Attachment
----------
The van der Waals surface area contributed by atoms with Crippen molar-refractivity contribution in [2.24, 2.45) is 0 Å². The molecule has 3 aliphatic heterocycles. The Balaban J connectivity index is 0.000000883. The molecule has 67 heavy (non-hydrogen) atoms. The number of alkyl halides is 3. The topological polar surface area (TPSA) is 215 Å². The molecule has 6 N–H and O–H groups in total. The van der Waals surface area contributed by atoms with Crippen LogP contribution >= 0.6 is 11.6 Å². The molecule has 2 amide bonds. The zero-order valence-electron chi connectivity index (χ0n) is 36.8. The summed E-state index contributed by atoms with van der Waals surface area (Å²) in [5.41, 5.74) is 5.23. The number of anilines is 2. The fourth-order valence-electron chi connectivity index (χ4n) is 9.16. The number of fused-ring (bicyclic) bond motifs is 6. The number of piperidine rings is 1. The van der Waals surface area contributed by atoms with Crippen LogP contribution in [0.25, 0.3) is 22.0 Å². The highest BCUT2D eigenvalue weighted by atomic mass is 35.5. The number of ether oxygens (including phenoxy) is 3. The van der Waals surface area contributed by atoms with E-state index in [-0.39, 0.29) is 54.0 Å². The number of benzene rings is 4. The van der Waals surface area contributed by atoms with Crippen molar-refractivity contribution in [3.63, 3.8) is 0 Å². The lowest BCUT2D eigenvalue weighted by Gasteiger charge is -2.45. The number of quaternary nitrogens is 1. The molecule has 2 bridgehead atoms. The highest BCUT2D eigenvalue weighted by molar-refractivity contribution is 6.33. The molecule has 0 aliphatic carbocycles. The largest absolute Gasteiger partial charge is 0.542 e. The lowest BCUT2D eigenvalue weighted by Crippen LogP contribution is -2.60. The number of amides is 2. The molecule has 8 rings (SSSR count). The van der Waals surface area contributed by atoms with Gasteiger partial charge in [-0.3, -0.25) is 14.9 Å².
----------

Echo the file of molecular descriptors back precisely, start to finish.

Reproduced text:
The van der Waals surface area contributed by atoms with Crippen molar-refractivity contribution in [2.24, 2.45) is 0 Å². The molecule has 3 aliphatic heterocycles. The Balaban J connectivity index is 0.000000883. The molecule has 67 heavy (non-hydrogen) atoms. The number of alkyl halides is 3. The topological polar surface area (TPSA) is 215 Å². The molecule has 6 N–H and O–H groups in total. The van der Waals surface area contributed by atoms with Crippen LogP contribution >= 0.6 is 11.6 Å². The molecule has 2 amide bonds. The zero-order valence-electron chi connectivity index (χ0n) is 36.8. The summed E-state index contributed by atoms with van der Waals surface area (Å²) in [5.41, 5.74) is 5.23. The number of anilines is 2. The fourth-order valence-electron chi connectivity index (χ4n) is 9.16. The number of fused-ring (bicyclic) bond motifs is 6. The number of piperidine rings is 1. The van der Waals surface area contributed by atoms with Crippen LogP contribution in [0.25, 0.3) is 22.0 Å². The highest BCUT2D eigenvalue weighted by atomic mass is 35.5. The number of ether oxygens (including phenoxy) is 3. The van der Waals surface area contributed by atoms with E-state index in [-0.39, 0.29) is 54.0 Å². The number of benzene rings is 4. The van der Waals surface area contributed by atoms with Crippen molar-refractivity contribution in [3.63, 3.8) is 0 Å². The lowest BCUT2D eigenvalue weighted by Gasteiger charge is -2.45. The number of quaternary nitrogens is 1. The molecule has 2 bridgehead atoms. The highest BCUT2D eigenvalue weighted by molar-refractivity contribution is 6.33. The molecule has 0 aliphatic carbocycles. The largest absolute Gasteiger partial charge is 0.542 e. The lowest BCUT2D eigenvalue weighted by Crippen LogP contribution is -2.60. The number of amides is 2. The molecule has 8 rings (SSSR count). The van der Waals surface area contributed by atoms with Gasteiger partial charge in [-0.3, -0.25) is 14.9 Å².